Brian Fereday’s Nature notes were written on his monthly walks around our farm trail. Brian lived and worked in this landscape and knew it intimately. We are lucky to have his records of the changing seasons and the comings and goings of the flora and fauna throughout the years. Here we revisit his October walk.
“A sunlit morning with the first touch of frost of the season greeted me as I walked down the lane from the car park. As usual, the ash had responded to the frost by shedding most of its leaves. The lane was strewn with golden ash leaves and I felt quite privileged to be the first one to walk this golden road. Across the lane, in the hedge, an elm bush had also changed. The elm’s hairy leaves had turned cadmium yellow rather than gold and towards the right-angled turn where the lane meets the beck, a stretch of blackthorn hedge was dressed in another shade of yellow.
I searched for sloes on the blackthorn but the growth was too recent and not mature enough to bear fruit. While I was looking, a robin sang an autumnal song from the wall top. The song was neither happy nor sad, just a statement that the sun was shining and there will be good and bad days ahead. I looked at him and thought if only we could all be so accepting and actually sing about it.
Frosty grass was sparkling in the lane just around the corner and the now brown leaves of the Greater Willowherb were beginning to crumple. The whole area of beckside vegetation although in decline was splashed with the reds of Black Bryony berries and Rose Hips and not to be beaten by the frost a single flowerhead of Yarrow could be seen, white, amongst the sheltering beckside vegetation.
I looked back as I usually do towards the farm and Sizergh Fell to the south-west. The beeches on the eastern part of the Fell were glowing copper in the morning sun. Closer to hand the sycamore on the nearer skyline were stark against the sky, having lost all their leaves. These hedgerow trees are exposed to wind from all directions and it’s no surprise for them to be stripped of their leaves before more sheltered woodland trees. There was no wildlife at the pond but the water running in was fresh and looked very cold that morning. Hence the pond was full and healthy, better than last month when it was still suffering from a lack of water.
Out into the sun once more and in the hedge a wonderful spreading oak tree. Sunlight filtering through her branches and glowing red – gold with all the leaves still intact. A beautiful tree, and a tree that had done well considering it had been planted, quite recently in the life an oak tree, in the early 1980s. As if in appreciation the same robin, or another one, sang from the hedge under the tree. Sometimes robins will follow on short walks probably hoping for food, or perhaps they just like human company.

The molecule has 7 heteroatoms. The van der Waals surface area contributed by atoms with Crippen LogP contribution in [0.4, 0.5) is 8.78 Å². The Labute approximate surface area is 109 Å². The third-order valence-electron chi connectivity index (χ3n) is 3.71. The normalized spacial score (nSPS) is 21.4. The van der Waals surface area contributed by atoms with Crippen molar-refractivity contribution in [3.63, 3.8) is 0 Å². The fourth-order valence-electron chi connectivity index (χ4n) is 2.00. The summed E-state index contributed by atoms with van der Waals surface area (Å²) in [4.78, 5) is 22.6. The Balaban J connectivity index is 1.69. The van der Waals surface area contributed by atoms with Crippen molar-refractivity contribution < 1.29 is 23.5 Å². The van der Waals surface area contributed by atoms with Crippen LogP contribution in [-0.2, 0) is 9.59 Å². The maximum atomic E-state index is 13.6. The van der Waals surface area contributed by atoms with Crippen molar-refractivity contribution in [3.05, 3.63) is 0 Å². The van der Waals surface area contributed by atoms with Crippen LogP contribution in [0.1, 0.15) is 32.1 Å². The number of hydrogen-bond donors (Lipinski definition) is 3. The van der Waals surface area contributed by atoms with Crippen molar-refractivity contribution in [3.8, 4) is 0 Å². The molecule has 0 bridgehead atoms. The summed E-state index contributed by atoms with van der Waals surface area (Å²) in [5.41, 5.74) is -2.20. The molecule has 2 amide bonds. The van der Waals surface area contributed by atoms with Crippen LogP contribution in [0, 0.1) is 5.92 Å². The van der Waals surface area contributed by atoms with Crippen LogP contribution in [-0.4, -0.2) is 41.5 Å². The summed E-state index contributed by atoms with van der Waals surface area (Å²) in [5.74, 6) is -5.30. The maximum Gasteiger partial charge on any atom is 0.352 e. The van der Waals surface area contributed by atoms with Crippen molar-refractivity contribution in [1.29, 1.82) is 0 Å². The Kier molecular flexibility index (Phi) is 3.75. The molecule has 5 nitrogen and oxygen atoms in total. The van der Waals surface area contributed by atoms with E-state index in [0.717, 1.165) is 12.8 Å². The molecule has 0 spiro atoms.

Again, as I crossed the fields to the wood I looked to the skyline and there was the unmistakeable shapes of big ash trees against the sky. So different from the dark silhouettes of the sycamores, the grey-green ash. As I went into the wood, the sound of woodland birds met my ears. Lots of birds were calling and I stood still, which is the best way to watch birds, allowing them to come to you.
Great Tit, Blue Tit, Nuthatch and a family gathering of Long Tailed Tits were busy hunting for food. The lack of leaves helped in seeing the birds which were busy looking in nooks and crannies for grubs and other items of feed.
As I walked along the path, leaves rustled beneath my feet. Looking up, all the taller trees had lost their leaves but the understorey of hazel glowed golden beneath them. I looked back into the sun and through the trees. The tree trunks and limbs were hard compared to the softness that the sun created around the leaves and twigs of the hazel, droplets creating rainbow effects and mossy coverings making green halos on stem and branch.
In the first clearing at the top of the hill, the grasses were festooned with now melted dewdrops and silvery spiders webs. I expected to see finches flying up from the grasses. It looked an excellent feeding area for these birds with a wide variety of seeding plants. Perhaps they have too wide a choice at the present time and harder weather will concentrate them more.
I walked on to the top of the wood and entered the fringe of beech on the area just before the top gate. These beech were planted in the 1950’s and have grown well. They were planted with larch and over the years the larch have been removed in thinnings to be made into fence posts and rails. Indeed the beech have been thinned twice too, producing good firewood. If you look you will see red marks on some of the trees. These are to be felled in another thinning again for firewood. This will ensure that the remaining trees develop well. The most noticeable and beautiful aspect of this area at the moment are the autumn colours of the beech leaves. The felling will probably be a winter task for the National Trust foresters.
I emerged from the wood. The view from the top of the hill was lovely as usual. I always think of this view as embodying all that’s good in the South Westmorland landscape. As I crossed the car park a light breeze had picked up and still the ash trees were clattering leaves into the lane. I wondered at the time how many leaves must that ash tree have been carrying all summer. Then I saw the colour of the leaves and shape of the tree and forgot such scientific pondering, being taken instead by the beauty.”